*Recreational marijuana use continues to become legal in many states, and with this, more and more companies are beginning to find ways that cater to consumers with a prescription. But crazy schedules and hectic lifestyles may make getting to your favorite weed dispensary to peruse the latest strains inconvenient. So wouldn’t it be nice to have a service that will deliver a sampling to you each month?
Well your wish is this company’s command.
A San Francisco-based high-end cannabis subscription box service has been created just for folks like you.
Marvina will hand-deliver samples of the best buds to you every month if you have a doctor’s recommendation (yes, they do verify). It’s a weed connoisseur’s delight; where subscribers can privately choose between sativa (an energetic high) and indica (more of a sink-in-the-sofa mellow feeling) boxes.
You will pay anywhere from $95 to $325 for the convenience.
Co-founder Dane Pieri had the brainstorm of doing a mail-order service because he was intimidated and overwhelmed by the cannabis dispensaries. “It’s like when you’re in the grocery store at the wine aisle; we didn’t know what to do,” he told OZY. He also wanted his service to be more than just another weed delivery service and aimed to educate his clients as well, by making sure that each box has a printout that explains the strains’ effects, flavor profiles and histories.
Marvina has been compared to similar subscription services, like Birchbox, but Pieri uses the wine-of-the-month-club model as an example saying that his goal is not to make people into stoners, but to cater to stoners. “People who use cannabis have pretty predictable usage patterns every month,” he said.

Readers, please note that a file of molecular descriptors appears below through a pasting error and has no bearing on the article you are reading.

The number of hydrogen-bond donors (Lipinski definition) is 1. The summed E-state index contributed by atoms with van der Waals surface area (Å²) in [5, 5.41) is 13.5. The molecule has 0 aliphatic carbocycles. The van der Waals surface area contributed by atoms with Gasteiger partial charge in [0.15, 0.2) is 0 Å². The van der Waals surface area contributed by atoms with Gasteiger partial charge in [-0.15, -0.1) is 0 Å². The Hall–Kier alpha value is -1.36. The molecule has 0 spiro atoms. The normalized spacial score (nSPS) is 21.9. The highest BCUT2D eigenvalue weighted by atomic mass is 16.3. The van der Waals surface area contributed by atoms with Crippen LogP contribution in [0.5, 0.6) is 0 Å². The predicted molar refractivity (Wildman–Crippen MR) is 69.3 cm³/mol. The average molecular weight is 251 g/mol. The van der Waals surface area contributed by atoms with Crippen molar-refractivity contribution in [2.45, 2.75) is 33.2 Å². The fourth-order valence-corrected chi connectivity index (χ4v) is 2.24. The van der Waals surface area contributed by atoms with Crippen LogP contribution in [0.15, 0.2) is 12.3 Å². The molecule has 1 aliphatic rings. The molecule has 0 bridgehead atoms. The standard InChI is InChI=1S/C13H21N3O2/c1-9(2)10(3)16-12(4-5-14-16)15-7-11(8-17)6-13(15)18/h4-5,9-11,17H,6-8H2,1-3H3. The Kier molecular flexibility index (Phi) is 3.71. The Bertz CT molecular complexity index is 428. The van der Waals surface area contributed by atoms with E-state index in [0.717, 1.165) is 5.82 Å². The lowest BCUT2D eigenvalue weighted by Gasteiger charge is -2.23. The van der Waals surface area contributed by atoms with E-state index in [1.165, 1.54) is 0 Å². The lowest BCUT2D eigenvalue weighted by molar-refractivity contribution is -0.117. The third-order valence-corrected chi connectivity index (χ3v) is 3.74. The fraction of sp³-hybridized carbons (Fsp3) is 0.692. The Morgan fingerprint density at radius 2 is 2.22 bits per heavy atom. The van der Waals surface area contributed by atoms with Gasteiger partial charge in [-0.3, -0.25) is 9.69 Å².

And as far as the service being legal?
Cannabis industry attorney and Consult Canna consultant Rob Hunt has concerns. For one, Marvina uses third-party delivery, which may leave gaps in end-user verification. Hunt thinks that delivering weed can be a great thing, but says “It’s still a schedule 1 drug.”
Nestdrop, an app service that delivers alcohol and had planned to deliver weed just got sued by the City of Los Angeles for a concept that allegedly “violates voter-approved restrictions” that limit the number of cannabis dispensaries. City Attorney Mike Feuer said in a complaint filed in state court on December 2 that the Nestdrop app “causes, aids and abets the illegal delivery of marijuana.” The city is seeking a court order halting the service, plus civil penalties.
But while Pieri and others in the cannabis business continue to watch the Nestdrop case closely, he also says that San Francisco doesn’t restrict its number of dispensaries. The company has also commissioned extensive research from its lawyers, and the Marvina co-founder adds: “We believe that what we’re doing is squarely in line with the California guidelines.”
Read more about Marvina and its cannabis mail subscription service at Huffington Post.